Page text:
The key to increasing profitability is to identify which processes in your operations are or may become bottlenecks in the flow of work. Bottlenecks in business are the points where potential changes can have the most dramatic impact on the bottom line. While non-bottlenecks are important to consider from a cost accumulation standpoint, the majority of a manager’s focus should remain on the bottlenecks.
Have you downloaded our white paper, "The Six Levels of Financial Knowledge" by George E. Manners, Jr.? Though the original publication was released back in 2006 in Strategic Finance, the growing focus on Enterprise OptimizationTM makes it particularly relevant nearly 10 years later. It's a must-read for modern financial professionals looking to drive a new level of success within their company.
Within the white paper, Manner's provides a framework that Management Accountants can leverage in order to a) improve financial understanding across their organization and b) drive profitability within their company. Below are the six levels Manners addresses in the white paper.
Excerpt from "Six Levels of Financial Knowledge"
"The framework recognizes that we’re on a cusp of decades of development coming together in cost measurement and estimation, data management, business process modeling, enterprise resource modeling and planning, mathematical optimization, raw computing power, electronic visualization, application software development, and more.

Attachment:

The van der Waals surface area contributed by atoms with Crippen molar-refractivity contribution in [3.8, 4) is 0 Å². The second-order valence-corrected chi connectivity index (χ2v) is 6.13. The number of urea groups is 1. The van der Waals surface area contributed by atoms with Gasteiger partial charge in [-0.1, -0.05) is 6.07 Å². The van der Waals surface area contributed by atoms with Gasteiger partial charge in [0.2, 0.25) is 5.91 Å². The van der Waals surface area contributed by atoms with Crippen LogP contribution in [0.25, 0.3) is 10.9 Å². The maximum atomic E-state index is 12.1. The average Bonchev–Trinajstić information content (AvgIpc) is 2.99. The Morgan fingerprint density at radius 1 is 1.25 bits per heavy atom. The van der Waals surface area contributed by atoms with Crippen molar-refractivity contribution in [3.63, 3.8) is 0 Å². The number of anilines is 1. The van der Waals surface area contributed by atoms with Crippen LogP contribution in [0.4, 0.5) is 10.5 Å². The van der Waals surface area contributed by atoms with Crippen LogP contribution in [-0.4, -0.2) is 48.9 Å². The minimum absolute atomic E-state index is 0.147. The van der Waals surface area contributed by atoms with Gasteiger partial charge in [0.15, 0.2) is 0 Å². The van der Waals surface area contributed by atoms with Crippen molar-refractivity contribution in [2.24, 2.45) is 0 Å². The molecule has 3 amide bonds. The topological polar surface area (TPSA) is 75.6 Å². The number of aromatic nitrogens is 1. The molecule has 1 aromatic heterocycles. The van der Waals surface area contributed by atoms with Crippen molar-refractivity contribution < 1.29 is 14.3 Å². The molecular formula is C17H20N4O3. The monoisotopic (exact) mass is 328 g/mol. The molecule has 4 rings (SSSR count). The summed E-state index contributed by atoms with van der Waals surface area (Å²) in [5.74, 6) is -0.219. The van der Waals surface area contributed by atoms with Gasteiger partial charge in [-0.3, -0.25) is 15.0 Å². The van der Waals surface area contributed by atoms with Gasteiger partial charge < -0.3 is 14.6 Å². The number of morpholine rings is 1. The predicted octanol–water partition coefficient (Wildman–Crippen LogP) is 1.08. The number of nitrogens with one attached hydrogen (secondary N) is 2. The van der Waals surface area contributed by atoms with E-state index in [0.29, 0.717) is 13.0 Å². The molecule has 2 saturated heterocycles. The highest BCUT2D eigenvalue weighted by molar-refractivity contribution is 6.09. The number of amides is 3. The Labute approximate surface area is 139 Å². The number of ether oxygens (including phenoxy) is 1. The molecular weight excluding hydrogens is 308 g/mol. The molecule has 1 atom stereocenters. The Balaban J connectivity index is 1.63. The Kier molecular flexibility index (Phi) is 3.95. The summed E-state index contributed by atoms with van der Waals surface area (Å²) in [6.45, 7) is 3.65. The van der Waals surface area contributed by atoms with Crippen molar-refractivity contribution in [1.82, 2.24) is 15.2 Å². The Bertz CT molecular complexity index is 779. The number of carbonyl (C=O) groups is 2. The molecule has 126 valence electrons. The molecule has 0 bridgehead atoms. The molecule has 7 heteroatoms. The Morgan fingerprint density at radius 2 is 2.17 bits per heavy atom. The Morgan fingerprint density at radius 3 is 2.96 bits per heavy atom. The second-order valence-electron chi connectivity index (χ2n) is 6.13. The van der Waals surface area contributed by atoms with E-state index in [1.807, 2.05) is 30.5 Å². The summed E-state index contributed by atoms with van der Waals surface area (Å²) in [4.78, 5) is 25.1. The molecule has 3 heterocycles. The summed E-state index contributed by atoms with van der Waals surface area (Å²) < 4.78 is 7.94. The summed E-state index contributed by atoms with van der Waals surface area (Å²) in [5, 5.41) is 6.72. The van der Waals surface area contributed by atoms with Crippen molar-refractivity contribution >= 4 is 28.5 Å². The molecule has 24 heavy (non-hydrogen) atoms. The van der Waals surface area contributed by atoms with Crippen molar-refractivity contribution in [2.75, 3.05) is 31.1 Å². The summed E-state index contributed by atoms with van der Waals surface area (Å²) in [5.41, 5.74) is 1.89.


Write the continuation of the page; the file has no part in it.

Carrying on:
As they said on The Six Million Dollar Man, 'We can rebuild him. We have the technology.' I term my proposed framework “the levels of financial knowledge.” As you read the description of each level, I expect you to ask, 'Where is my business?' Any reasonably sized business may find itself with elements of more than one level operating simultaneously — depending on the function, location, or business unit. Nevertheless, the framework should be quite prescriptive for evaluation and planning."
Pretty good stuff, right? Access the full white paper by clicking below.
What is Capacity Discipline?
When the infamous bank robber, Willie Sutton, was asked why he'd robbed banks, he purportedly said, "Cause that's where the money is!" Capacity Discipline is a buzz phrase that airlines like to use to describe their own version of airway robbery: restricting the number of available seats in many markets by flying smaller airplanes or fewer flights which then drives up the price per seat (law of supply & demand). Most of these markets could support more passengers with larger airplanes or greater frequency, albeit at a lower price per seat and/or a lower load factor (% of full) per flight.
In the first half of our blog series on cost and profitability modeling, "Are You Doing Cost Modeling Right?," we discussed in-depth how the traditional approach to modeling can disservice an organization’s key stakeholders. To support this, we also provided some real-world examples that described this shortcoming in various industries.